The same thing was true of most of those other formats, until I finally switched from trying to qualify to judging. At that point, I could just avoid the formats I did not enjoy. 
The problem is that too many other players do that, too, if they are not trying to qualify. This is fine when Wizards keeps knocking the ball out of the park with its set design, but that won’t always happen. Sooner or later, Wizards will release a set that isn’t all that fun. The Pro Tour – and the attempt to qualify for it – has always been the backstop that kept players engaged during the rough times. Without it, Wizards may not be able to keep players around. This could have serious ramifications for the future. 
Back in the day, we followed players that were good at Magic. Se listened to, read and rooted for people like Zvi and Kai because they were good at Magic, and good a deck design. The had skills – skills which were mainly applicable to Magic. When Magic was at low points, they kept playing, because that’s how they could leverage those skills, and because they knew things would eventually get better. That may not be the case with streamers. Streamers have another set of skills, and equipment, that can be easily transferred to other games when Magic is in the doldrums. If Magic is not fun to play or watch, streamers will have little incentive to keep playing Magic – and a strong incentive to find another game their audiences may like better.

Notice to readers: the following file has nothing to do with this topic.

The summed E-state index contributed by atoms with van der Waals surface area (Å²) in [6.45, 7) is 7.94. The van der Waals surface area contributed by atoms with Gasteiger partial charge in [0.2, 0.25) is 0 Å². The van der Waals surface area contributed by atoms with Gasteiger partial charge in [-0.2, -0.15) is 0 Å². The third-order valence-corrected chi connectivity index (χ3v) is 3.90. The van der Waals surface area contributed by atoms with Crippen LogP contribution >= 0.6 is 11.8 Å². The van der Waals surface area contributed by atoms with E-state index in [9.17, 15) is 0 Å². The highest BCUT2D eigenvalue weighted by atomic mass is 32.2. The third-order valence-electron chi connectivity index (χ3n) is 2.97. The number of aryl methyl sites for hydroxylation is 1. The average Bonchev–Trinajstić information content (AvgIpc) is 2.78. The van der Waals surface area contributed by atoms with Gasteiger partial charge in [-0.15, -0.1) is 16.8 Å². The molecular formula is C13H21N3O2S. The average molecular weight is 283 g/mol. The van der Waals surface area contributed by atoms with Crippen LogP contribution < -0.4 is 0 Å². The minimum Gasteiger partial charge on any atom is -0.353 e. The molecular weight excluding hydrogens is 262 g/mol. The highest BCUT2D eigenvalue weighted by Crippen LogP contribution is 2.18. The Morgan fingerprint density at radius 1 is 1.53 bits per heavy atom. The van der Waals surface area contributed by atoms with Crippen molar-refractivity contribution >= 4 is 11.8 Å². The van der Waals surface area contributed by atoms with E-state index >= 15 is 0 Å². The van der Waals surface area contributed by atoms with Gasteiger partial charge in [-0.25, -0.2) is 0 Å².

So long as Magic keeps designing sets that are well above average, things may work out.  
Seems like a really big gamble.   
Wizards really needs to figure this out.
So far, I have just mentioned the impact on players. The Pro Tour grind also drove interest in magazines, listserves, websites, blogs and streams. The very first major listserves and websites were created to share decklists and tournament reports. Players wanted to know what was being played, and what hot new sideboard tech existed.  The Dojo, SCG, CFB and this site all pulled in a lot of eyeballs by providing that information. Articles on the current PTQ constructed formats were always well read, right up until the format rotated. We all devoured tournament reports and sideboarding advice for Odyssey Block Constructed, right up until the PTQs changed to a new format. After that, no one cared. 
Next time, I’ll look at where we have been since people phoned in to “qualify” for Pro Tour #1. Wizards has changed things a number of times. 

In the meantime, keep grinding.

“4MWords” on Arena